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     filemon — the filemon device


     #include <dev/filemon/filemon.h>


     The filemon device allows a process to collect file operations data of its children.  The
     device /dev/filemon responds to two ioctl(2) calls.

     filemon is not intended to be a security auditing tool.  Many system calls are not tracked
     and binaries of foreign ABI will not be fully audited.  It is intended for auditing of
     processes for the purpose of determining its dependencies in an efficient and easily
     parsable format.  An example of this is make(1) which uses this module with .MAKE.MODE=meta
     to handle incremental builds more smartly.

     System calls are denoted using the following single letters:

     ‘A’     openat(2).  The next log entry may be lacking an absolute path or be inaccurate.
     ‘C’     chdir(2)
     ‘D’     unlink(2)
     ‘E’     exec(2)
     ‘F’     fork(2), vfork(2)
     ‘L’     link(2), linkat(2), symlink(2), symlinkat(2)
     ‘M’     rename(2)
     ‘R’     open(2) or openat(2) for read
     ‘W’     open(2) or openat(2) for write
     ‘X’     _exit(2)

     Note that ‘R’ following ‘W’ records can represent a single open(2) for R/W, or two separate
     open(2) calls, one for ‘R’ and one for ‘W’.  Note that only successful system calls are


     User mode programs communicate with the filemon driver through a number of ioctls which are
     described below.  Each takes a single argument.

     FILEMON_SET_FD   Write the internal tracing buffer to the supplied open file descriptor.

     FILEMON_SET_PID  Child process ID to trace.  This should normally be done under the control
                      of a parent in the child after fork(2) but before anything else.  See the
                      example below.


     The ioctl() function returns the value 0 if successful; otherwise the value -1 is returned
     and the global variable errno is set to indicate the error.


     The ioctl() system call with FILEMON_SET_FD will fail if:

     [EEXIST]           The filemon handle is already associated with a file descriptor.

     The ioctl() system call with FILEMON_SET_PID will fail if:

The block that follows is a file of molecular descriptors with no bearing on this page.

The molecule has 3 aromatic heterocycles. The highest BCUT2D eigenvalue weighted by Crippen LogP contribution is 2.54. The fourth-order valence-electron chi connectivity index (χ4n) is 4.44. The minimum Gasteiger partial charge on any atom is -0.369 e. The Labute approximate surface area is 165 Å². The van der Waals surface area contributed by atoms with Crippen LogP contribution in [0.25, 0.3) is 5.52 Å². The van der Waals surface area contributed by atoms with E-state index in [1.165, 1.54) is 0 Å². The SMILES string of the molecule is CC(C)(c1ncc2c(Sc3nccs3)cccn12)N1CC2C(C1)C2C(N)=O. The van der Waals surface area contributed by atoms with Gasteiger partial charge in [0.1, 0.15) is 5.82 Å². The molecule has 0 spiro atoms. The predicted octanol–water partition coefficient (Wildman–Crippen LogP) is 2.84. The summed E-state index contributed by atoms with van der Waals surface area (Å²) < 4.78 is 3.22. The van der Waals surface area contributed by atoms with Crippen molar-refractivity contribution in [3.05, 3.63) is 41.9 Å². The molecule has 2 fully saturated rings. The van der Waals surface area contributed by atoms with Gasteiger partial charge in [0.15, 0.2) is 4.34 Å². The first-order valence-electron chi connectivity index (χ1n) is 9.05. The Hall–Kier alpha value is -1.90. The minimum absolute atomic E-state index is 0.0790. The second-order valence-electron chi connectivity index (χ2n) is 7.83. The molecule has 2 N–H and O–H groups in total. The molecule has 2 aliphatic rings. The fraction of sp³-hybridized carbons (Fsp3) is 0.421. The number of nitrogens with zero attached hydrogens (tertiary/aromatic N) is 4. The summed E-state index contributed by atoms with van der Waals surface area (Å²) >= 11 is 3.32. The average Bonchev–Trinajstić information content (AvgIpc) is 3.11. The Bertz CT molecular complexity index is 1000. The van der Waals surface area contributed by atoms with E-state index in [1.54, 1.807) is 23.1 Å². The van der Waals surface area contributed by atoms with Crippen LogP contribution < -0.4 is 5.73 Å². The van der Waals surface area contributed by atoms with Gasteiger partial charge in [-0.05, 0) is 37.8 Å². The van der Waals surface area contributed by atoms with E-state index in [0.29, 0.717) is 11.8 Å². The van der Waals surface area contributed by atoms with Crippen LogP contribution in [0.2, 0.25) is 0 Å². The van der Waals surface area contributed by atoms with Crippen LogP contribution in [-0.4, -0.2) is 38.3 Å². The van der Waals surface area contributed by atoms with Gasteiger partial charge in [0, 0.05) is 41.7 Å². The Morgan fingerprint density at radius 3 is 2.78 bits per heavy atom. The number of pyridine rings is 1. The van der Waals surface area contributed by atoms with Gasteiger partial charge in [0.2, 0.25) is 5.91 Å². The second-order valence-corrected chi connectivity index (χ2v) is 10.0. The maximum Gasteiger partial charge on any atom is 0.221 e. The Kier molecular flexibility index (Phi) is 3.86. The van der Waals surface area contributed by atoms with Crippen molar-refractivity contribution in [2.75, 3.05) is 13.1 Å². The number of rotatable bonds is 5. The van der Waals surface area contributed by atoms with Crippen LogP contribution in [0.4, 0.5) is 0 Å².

[ESRCH]            No process having the specified process ID exists.

     [EBUSY]            The process ID specified is already being traced and was not the current

     The close() system call on the filemon file descriptor may fail with the errors from
     write(2) if any error is encountered while writing the log.  It may also fail if:

     [EFAULT]           An invalid address was used for a traced system call argument, resulting
                        in no log entry for the system call.

     [ENAMETOOLONG]     An argument for a traced system call was too long, resulting in no log
                        entry for the system call.




     #include <sys/types.h>
     #include <sys/stat.h>
     #include <sys/wait.h>
     #include <sys/ioctl.h>
     #include <dev/filemon/filemon.h>
     #include <fcntl.h>
     #include <err.h>
     #include <unistd.h>

     static void
             pid_t child;
             int fm_fd, fm_log;

             if ((fm_fd = open("/dev/filemon", O_RDWR | O_CLOEXEC)) == -1)
                     err(1, "open(\"/dev/filemon\", O_RDWR)");
             if ((fm_log = open("filemon.out",
                 O_CREAT | O_WRONLY | O_TRUNC | O_CLOEXEC, DEFFILEMODE)) == -1)
                     err(1, "open(filemon.out)");

             if (ioctl(fm_fd, FILEMON_SET_FD, &fm_log) == -1)
                     err(1, "Cannot set filemon log file descriptor");

             if ((child = fork()) == 0) {
                     child = getpid();
                     if (ioctl(fm_fd, FILEMON_SET_PID, &child) == -1)
                             err(1, "Cannot set filemon PID");
                     /* Do something here. */
             } else {

     Creates a file named filemon.out and configures the filemon device to write the filemon
     buffer contents to it.


     dtrace(1), ktrace(1), script(1), truss(1), ioctl(2)


     A filemon device appeared in FreeBSD 9.1.


     Unloading the module may panic the system, thus requires using kldunload -f.